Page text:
As the year ended, an interesting aspect of this debate was highlighted by the lawsuit initiated by New York Times (NYT) against OpenAI and Microsoft – which have powered the ChatGPT technology. NYT sued these companies for the unlawful use of its copyrighted content through their generative AI technology. Such generative AI platforms can merely scrape the Internet to build and train themselves. Such AI systems are, after all, built on the back of work done by creators of original content which is then synthesized through an algorithm and presented as fresh information by the AI systems. The NYT, in its lawsuit, alleged that OpenAI and Microsoft used its content without payment to create products that substitute for The Times and steal audiences away from it, besides depriving it of subscription, licensing and advertising revenue. NYT further alleged that millions of its articles were used to train automated chatbots, which now compete with the news outlet as a source of reliable information.

The controversy highlights not only the debate on diminution of Intellectual Property Rights (IPRs), but also the massive challenge of regulating an AI that is always changing itself. In this context, governments are now trying to play catch-up, as the focus of the nations moves from military applications of AI to also encompass its civil regulation. Besides the passage the AI Act by European Union and UK-sponsored AI Safety summit, India also took the initiative by hosting a summit of the Global Partnership on Artificial Intelligence (GPAI) in New Delhi recently, in which it tried to highlight not only the benefits of AI, but also the risks associated with it and the need for its regulation in civil domains such IPRs, privacy, security, fairness and other such difficult questions. The inter-governmental debates now also encompass public safety issues such as those posed by Frontier AI – highly capable foundation generative AI models that could possess dangerous capabilities and pose severe risks to public safety – as well as the common pervasiveness with which deepfakes are being used.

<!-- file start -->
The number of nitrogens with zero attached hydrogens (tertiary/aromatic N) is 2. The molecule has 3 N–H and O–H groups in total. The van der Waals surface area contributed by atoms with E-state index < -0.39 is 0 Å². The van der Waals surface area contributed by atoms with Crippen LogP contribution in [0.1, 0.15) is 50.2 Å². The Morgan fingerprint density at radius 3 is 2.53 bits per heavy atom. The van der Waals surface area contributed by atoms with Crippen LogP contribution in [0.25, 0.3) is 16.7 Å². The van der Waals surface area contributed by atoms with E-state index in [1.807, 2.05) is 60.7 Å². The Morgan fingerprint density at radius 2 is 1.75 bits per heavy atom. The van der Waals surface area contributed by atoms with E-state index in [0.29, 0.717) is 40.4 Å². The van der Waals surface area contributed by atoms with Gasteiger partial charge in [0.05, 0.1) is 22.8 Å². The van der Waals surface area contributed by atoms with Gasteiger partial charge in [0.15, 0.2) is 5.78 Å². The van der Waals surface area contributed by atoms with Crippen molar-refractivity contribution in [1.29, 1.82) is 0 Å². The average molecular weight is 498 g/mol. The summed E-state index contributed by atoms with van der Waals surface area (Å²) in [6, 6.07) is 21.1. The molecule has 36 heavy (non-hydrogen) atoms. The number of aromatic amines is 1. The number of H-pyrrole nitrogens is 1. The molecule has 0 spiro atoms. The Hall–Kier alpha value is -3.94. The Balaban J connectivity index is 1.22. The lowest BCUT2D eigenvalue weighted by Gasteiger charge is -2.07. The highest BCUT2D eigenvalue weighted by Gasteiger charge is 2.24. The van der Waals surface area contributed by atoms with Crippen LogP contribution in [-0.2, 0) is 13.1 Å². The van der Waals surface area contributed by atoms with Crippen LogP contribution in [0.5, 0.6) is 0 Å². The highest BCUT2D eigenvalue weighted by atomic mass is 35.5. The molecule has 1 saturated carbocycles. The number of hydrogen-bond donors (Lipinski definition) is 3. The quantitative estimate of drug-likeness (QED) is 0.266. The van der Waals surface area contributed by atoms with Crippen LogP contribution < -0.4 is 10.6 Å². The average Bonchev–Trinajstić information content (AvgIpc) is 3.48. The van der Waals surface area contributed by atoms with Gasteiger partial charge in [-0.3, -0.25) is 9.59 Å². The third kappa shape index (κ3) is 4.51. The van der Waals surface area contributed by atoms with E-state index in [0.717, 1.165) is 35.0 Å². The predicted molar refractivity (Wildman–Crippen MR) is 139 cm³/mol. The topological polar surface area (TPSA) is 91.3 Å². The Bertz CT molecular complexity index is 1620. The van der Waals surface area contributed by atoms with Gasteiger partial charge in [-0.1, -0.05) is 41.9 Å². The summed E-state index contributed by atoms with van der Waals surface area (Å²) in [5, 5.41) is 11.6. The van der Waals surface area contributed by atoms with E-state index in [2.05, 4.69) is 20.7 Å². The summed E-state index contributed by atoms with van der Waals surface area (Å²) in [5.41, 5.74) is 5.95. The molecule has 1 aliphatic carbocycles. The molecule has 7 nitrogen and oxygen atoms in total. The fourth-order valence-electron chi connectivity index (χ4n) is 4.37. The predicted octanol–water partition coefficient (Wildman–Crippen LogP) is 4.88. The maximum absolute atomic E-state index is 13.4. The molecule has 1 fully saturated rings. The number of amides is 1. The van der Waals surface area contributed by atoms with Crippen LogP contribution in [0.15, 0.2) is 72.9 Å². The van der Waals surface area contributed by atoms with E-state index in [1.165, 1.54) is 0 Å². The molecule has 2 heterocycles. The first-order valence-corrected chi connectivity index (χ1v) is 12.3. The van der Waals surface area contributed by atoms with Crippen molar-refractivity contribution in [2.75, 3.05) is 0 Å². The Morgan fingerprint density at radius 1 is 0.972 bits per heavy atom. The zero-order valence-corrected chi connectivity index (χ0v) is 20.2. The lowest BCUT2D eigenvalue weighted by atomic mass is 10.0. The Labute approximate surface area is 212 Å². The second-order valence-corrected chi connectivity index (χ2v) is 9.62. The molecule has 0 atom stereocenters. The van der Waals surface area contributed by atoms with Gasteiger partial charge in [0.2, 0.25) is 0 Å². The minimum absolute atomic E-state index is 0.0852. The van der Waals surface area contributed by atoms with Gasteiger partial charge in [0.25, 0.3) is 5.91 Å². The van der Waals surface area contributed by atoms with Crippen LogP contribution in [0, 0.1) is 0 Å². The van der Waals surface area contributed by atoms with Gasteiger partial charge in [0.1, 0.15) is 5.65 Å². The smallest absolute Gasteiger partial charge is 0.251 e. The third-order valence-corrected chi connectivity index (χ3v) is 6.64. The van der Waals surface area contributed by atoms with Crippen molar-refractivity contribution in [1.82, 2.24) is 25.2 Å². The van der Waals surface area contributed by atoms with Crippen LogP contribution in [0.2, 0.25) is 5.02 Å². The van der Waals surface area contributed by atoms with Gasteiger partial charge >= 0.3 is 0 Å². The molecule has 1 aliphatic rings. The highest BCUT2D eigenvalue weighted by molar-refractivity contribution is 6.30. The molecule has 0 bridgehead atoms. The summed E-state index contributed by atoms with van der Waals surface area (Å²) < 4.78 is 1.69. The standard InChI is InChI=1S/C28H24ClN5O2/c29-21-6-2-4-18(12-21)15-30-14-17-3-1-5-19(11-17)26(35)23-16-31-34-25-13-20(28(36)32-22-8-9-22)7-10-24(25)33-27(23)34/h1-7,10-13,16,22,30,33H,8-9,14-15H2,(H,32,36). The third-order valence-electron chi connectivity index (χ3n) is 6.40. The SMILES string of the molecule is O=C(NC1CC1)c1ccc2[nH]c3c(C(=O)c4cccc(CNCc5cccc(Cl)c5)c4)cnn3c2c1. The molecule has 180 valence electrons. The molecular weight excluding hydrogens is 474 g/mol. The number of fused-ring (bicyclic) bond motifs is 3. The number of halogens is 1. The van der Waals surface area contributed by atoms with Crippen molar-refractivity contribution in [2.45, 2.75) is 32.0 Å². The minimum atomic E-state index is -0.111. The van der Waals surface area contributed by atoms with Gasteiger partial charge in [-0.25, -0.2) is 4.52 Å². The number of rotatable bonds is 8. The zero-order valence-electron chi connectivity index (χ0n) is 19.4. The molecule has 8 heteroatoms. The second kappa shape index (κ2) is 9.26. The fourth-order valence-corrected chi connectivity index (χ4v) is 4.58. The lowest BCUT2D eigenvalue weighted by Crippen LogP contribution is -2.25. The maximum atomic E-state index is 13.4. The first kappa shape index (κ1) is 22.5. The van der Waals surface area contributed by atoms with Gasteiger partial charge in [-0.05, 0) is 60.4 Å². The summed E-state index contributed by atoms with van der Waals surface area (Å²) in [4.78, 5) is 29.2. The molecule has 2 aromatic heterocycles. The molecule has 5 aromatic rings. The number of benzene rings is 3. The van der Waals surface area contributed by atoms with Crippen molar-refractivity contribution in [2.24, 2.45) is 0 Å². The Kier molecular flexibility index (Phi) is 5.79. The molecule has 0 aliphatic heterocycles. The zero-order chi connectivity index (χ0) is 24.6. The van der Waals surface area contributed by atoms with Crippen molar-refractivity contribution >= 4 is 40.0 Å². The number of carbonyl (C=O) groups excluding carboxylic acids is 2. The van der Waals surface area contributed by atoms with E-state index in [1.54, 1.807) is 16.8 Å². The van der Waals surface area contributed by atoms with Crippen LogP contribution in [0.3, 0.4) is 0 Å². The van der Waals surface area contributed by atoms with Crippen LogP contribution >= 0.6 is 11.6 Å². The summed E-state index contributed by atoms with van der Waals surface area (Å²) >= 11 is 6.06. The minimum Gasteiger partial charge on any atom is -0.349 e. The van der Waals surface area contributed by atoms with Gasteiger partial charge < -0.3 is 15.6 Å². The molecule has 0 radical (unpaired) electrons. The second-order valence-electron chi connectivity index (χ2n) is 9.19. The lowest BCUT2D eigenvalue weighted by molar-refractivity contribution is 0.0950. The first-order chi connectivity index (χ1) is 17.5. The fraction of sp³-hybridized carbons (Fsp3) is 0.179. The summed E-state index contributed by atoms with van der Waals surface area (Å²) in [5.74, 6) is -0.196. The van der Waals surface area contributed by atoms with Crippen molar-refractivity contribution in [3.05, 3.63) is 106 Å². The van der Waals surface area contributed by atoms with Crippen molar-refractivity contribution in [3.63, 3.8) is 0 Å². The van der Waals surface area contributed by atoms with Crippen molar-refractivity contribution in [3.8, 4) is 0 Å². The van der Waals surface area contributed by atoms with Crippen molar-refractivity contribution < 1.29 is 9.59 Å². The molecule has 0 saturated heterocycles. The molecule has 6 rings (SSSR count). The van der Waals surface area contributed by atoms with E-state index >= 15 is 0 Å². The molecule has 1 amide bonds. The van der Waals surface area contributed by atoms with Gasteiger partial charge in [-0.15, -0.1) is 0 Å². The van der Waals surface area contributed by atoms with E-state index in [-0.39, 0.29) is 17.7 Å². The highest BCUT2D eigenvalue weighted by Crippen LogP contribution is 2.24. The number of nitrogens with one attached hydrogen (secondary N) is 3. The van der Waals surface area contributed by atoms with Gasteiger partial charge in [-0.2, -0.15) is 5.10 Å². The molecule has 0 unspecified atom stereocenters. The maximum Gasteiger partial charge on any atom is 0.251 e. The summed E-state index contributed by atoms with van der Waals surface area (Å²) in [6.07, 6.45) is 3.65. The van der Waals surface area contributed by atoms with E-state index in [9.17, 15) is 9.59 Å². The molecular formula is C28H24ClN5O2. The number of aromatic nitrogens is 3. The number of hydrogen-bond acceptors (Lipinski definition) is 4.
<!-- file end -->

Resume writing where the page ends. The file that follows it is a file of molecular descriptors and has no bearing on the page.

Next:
Criminal Law Overhaul